Comfort for a Troubled Mind
There are two things we need to acknowledge about suffering—namely, that it does exist and it does hurt. Affliction is a reality in everyone’s life at one time or another. Such affliction takes on many forms, not the least of which is mental suffering.
When writing to fellow believers about suffering, Peter recognized that there are many and various ways in which we can be grieved. The specific sorrow that Peter’s first readers were burdened by was the mental anguish that comes from enduring hardship—but Peter was fully aware that there are all kinds of trials that buffet our minds and crush our spirits.
Because of the gospel, Peter doesn’t have to end on a note of hopelessness and despair. Instead, he gives us promises to which we can cling.
First of all, Peter reminds us that our trials last only “a little while.” Now, “a little while” needs to be understood in the light of eternity; even a lifetime is “a little while” compared to forever! Thus, a long period of suffering in this life is still, in God’s economy and in the framework of His plan and purpose for His children, “a little while.” That is not to say that such suffering will feel brief—especially when we are in the midst of it. For many, suffering means that a minute can seem like a day, a day can seem like a year, and a year can seem as if it’s never going to end. But we can and must cling to this promise: our current misery is not our eternal end. Suffering may fill your life today, but one day, “in the last time,” salvation will.
Secondly, we are able to say with confidence that in every moment of suffering, God is present. In the account of Saul of Tarsus’s conversion we find Jesus intimately identifying with His people’s suffering: he says, “Saul, Saul, why are you persecuting me?” (Acts 9:4, emphasis added). How could Jesus say “me” when He was in heaven? It was because, through the Spirit, Christ was present with His people. He stood in solidarity with them. His Spirit was with them, guarding them as they walked through valleys toward their day of final salvation. He does the same for us.
You have in the Lord Jesus a Great High Priest who is perfectly able to sympathize with your sufferings (Hebrews 4:15). When you’re tempted to believe the lies that God has abandoned you or that no one else understands where you’ve been or what you’re going through, you can be confident in this: there’s “no throb nor throe that our hearts can know, but He feels it above.” And you can be confident in this, too: one day the sorrow will be behind, and only glory will lie ahead. That is a truth in which you can rejoice today, whatever today may hold.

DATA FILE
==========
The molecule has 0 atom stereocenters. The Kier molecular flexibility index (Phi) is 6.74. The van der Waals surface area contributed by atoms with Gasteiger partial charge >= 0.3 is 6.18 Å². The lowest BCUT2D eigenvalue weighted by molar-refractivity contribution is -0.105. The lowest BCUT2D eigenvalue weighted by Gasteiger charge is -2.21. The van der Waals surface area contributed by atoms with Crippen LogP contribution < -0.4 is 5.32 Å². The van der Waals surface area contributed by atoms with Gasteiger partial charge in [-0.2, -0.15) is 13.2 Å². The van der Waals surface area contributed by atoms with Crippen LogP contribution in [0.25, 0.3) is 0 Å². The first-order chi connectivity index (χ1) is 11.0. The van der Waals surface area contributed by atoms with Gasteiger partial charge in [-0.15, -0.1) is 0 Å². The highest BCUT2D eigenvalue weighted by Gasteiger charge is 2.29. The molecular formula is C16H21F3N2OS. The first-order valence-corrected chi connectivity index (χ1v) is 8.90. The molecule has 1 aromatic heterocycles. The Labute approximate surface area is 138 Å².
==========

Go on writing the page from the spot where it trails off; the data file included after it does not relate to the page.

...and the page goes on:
How is God calling me to think differently?
How is God reordering my heart’s affections — what I love?
What is God calling me to do as I go about my day today?
Born Again to a Living Hope
3Blessed be the God and Father of our Lord Jesus Christ! According to his great mercy, he has caused us to be born again to a living hope through the resurrection of Jesus Christ from the dead, 4to an inheritance that is imperishable, undefiled, and unfading, kept in heaven for you, 5who by God's power are being guarded through faith for a salvation ready to be revealed in the last time. 6In this you rejoice, though now for a little while, if necessary, you have been grieved by various trials, 7so that the tested genuineness of your faith—more precious than gold that perishes though it is tested by fire—may be found to result in praise and glory and honor at the revelation of Jesus Christ. 8Though you have not seen him, you love him. Though you do not now see him, you believe in him and rejoice with joy that is inexpressible and filled with glory, 9obtaining the outcome of your faith, the salvation of your souls.
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